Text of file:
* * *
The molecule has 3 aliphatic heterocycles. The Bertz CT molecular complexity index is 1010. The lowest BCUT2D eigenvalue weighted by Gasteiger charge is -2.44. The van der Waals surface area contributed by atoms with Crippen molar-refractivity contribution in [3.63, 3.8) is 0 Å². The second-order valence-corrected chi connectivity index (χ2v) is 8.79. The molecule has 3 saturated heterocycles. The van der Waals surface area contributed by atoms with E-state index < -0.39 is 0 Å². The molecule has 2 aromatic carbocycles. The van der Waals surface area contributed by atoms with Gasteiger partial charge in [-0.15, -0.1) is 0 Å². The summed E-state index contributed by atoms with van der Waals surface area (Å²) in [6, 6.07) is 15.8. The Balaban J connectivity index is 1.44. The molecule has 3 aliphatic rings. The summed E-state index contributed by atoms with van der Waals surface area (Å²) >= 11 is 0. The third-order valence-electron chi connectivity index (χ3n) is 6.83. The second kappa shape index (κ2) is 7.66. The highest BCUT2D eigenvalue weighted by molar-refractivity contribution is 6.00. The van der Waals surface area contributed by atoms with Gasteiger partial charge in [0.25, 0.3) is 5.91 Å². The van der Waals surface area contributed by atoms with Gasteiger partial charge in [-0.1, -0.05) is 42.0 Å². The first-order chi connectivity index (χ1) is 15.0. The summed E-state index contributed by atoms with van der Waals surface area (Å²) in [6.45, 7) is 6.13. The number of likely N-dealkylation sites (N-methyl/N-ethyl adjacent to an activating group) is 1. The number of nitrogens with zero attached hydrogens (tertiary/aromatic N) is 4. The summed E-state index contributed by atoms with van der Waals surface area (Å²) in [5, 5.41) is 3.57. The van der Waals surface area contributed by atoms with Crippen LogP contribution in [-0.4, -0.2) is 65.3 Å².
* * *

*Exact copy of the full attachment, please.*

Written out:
The molecule has 3 aliphatic heterocycles. The Bertz CT molecular complexity index is 1010. The lowest BCUT2D eigenvalue weighted by Gasteiger charge is -2.44. The van der Waals surface area contributed by atoms with Crippen molar-refractivity contribution in [3.63, 3.8) is 0 Å². The second-order valence-corrected chi connectivity index (χ2v) is 8.79. The molecule has 3 saturated heterocycles. The van der Waals surface area contributed by atoms with E-state index < -0.39 is 0 Å². The molecule has 2 aromatic carbocycles. The van der Waals surface area contributed by atoms with Gasteiger partial charge in [-0.15, -0.1) is 0 Å². The summed E-state index contributed by atoms with van der Waals surface area (Å²) in [6, 6.07) is 15.8. The Balaban J connectivity index is 1.44. The molecule has 3 aliphatic rings. The summed E-state index contributed by atoms with van der Waals surface area (Å²) >= 11 is 0. The third-order valence-electron chi connectivity index (χ3n) is 6.83. The second kappa shape index (κ2) is 7.66. The highest BCUT2D eigenvalue weighted by molar-refractivity contribution is 6.00. The van der Waals surface area contributed by atoms with Gasteiger partial charge in [0.25, 0.3) is 5.91 Å². The van der Waals surface area contributed by atoms with Gasteiger partial charge in [-0.1, -0.05) is 42.0 Å². The first-order chi connectivity index (χ1) is 15.0. The summed E-state index contributed by atoms with van der Waals surface area (Å²) in [6.45, 7) is 6.13. The number of likely N-dealkylation sites (N-methyl/N-ethyl adjacent to an activating group) is 1. The number of nitrogens with zero attached hydrogens (tertiary/aromatic N) is 4. The summed E-state index contributed by atoms with van der Waals surface area (Å²) in [5, 5.41) is 3.57. The van der Waals surface area contributed by atoms with Crippen LogP contribution in [-0.4, -0.2) is 65.3 Å².